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Old Mar 19, 2006, 7:57 PM   #1
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I love the idea of taking pictures of waterfalls, and people crossing the street during the day, and I understand that is is a neurtral density filter that you need (right???) now I have seen some different options, such as a Hoya 4 times and 8 times, Do I need both, what is the right one for me? How will I be able to see the differences?

thanks for your time

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Old Mar 20, 2006, 6:28 AM   #2
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You won't be able to see the difference until you take the picture(s) and see if the blur was adequate.

If you're shooting on a sunny day, if you can shoot at ISO 50 you'll get -roughly- 1/100 second at f/11 without a ND filter. If you can cut the light by 4 stops, that gets you down to 1/8 second, and 8 stops would get you 2 seconds. That's at f/11, so opening up to f/8 would give you 1 second, f/5.6 1/2 second, and so on with an 8-stop ND filter.

You might want to get both filters, and use the 8-stop in bright sun and the other in shade or cloudy/overcast conditions.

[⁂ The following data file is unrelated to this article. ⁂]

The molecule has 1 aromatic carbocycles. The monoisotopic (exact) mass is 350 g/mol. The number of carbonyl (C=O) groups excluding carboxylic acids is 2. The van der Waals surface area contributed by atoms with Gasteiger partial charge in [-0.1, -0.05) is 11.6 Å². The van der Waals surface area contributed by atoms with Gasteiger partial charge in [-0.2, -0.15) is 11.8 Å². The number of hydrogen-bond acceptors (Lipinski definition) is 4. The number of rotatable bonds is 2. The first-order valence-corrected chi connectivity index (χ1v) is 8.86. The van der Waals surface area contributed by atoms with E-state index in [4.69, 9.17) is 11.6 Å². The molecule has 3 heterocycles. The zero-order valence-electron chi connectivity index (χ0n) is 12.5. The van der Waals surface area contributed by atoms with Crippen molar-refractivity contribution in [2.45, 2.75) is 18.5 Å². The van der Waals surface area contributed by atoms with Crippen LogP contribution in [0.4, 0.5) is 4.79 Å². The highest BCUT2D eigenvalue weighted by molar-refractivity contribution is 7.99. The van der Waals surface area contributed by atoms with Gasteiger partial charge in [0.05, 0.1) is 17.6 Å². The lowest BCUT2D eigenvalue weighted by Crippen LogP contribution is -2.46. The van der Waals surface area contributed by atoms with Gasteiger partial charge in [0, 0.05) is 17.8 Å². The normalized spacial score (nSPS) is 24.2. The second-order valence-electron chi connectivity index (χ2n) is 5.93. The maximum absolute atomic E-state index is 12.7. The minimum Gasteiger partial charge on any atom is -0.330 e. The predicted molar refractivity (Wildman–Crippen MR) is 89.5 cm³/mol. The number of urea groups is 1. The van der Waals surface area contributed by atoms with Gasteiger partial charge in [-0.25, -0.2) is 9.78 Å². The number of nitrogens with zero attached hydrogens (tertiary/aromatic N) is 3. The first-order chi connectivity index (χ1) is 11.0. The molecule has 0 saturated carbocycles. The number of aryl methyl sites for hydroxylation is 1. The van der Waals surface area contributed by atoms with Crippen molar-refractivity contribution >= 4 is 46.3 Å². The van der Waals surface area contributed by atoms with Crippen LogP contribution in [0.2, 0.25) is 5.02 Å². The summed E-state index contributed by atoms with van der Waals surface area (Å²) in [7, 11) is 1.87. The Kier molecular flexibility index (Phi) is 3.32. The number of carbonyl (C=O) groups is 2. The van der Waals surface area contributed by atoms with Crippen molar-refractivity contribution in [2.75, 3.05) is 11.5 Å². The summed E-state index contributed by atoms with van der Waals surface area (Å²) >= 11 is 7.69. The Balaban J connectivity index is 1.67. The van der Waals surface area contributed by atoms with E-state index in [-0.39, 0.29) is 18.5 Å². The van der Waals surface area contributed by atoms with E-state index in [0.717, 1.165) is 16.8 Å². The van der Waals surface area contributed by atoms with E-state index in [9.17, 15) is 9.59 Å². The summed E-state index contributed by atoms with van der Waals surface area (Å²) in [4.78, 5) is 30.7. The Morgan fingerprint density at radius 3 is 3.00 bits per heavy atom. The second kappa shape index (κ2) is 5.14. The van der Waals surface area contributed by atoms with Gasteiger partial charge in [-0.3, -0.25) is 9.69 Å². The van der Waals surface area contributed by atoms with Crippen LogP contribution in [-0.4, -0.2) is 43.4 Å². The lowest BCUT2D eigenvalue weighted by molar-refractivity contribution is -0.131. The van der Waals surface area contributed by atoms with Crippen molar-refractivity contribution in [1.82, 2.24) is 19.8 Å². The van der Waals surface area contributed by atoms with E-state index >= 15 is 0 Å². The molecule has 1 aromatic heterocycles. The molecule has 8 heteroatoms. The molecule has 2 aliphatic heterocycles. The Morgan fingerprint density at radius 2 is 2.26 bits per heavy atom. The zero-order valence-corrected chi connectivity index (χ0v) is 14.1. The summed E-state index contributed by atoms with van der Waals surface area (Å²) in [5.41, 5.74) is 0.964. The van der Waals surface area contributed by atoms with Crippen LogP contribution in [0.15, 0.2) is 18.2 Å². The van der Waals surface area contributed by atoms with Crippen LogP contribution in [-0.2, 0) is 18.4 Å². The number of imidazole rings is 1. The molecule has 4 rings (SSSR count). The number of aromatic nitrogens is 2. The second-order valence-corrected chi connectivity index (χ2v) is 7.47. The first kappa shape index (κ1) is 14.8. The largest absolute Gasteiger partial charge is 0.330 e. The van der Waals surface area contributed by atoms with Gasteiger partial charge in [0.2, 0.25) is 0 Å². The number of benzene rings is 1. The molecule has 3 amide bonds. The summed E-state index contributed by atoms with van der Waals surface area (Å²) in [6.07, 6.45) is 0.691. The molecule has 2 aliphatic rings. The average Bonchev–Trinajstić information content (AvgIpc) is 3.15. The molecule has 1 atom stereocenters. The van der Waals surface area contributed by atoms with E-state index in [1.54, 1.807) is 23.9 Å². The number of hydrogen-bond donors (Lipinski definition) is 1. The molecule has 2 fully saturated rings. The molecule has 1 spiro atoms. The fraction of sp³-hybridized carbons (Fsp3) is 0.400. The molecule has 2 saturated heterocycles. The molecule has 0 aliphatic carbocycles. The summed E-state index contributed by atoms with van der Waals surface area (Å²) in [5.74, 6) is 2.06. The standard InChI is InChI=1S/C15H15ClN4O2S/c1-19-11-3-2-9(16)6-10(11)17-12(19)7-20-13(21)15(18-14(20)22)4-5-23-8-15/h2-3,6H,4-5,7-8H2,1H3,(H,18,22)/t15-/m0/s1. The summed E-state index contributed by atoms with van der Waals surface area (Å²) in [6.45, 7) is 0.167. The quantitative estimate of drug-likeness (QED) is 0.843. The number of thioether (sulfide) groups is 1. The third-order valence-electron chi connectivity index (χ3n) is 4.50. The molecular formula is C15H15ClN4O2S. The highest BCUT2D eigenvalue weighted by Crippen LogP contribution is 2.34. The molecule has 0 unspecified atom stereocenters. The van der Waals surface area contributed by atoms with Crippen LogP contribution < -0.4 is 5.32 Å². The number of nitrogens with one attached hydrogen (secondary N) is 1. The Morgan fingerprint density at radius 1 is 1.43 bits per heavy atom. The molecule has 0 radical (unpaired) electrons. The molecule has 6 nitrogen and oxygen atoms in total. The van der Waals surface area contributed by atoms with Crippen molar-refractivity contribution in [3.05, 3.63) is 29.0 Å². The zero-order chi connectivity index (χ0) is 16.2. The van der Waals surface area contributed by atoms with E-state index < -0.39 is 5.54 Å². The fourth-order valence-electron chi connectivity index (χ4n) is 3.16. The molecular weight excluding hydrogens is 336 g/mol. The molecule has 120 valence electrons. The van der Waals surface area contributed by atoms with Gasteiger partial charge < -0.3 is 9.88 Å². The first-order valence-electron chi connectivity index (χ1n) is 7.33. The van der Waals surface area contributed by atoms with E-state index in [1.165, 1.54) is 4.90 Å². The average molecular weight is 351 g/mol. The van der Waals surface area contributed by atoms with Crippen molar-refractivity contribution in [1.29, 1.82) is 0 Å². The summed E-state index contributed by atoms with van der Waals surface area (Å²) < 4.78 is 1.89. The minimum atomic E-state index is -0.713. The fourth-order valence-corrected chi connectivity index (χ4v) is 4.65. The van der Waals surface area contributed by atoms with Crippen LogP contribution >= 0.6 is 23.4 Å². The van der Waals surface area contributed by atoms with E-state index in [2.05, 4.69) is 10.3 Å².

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Old Apr 15, 2006, 6:56 PM   #3
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I believe the Hoya ND-4 cuts the light through it by 4x (2 stops) and the ND-8 by 8x (3 stops). These are not density ratings, where each additive increase of 1.0 amounts to a cut of 10x. On this scale, a 4x filter would be 0.6 and 8x would be 0.9 and each 2x multiplication in the attenuation would increase the density by 0.3.

For your waterfall pictures, you want something with a density between about 1.5 and 2.0, corresponding to something between 32x (5 stops) and 100x (6-2/3 stops) to allow exposure times of a large fraction of a second. Combining a 4x and an 8x filter will put you at the lower end of this attenuation range and would be OK to get your toe in these photographic waters, so to speak. If you do this kind of shooting often, you might want to consider getting a filter especially for the purpose so you don't have more reflective surfaces in front of your lens than absolutely necessary.
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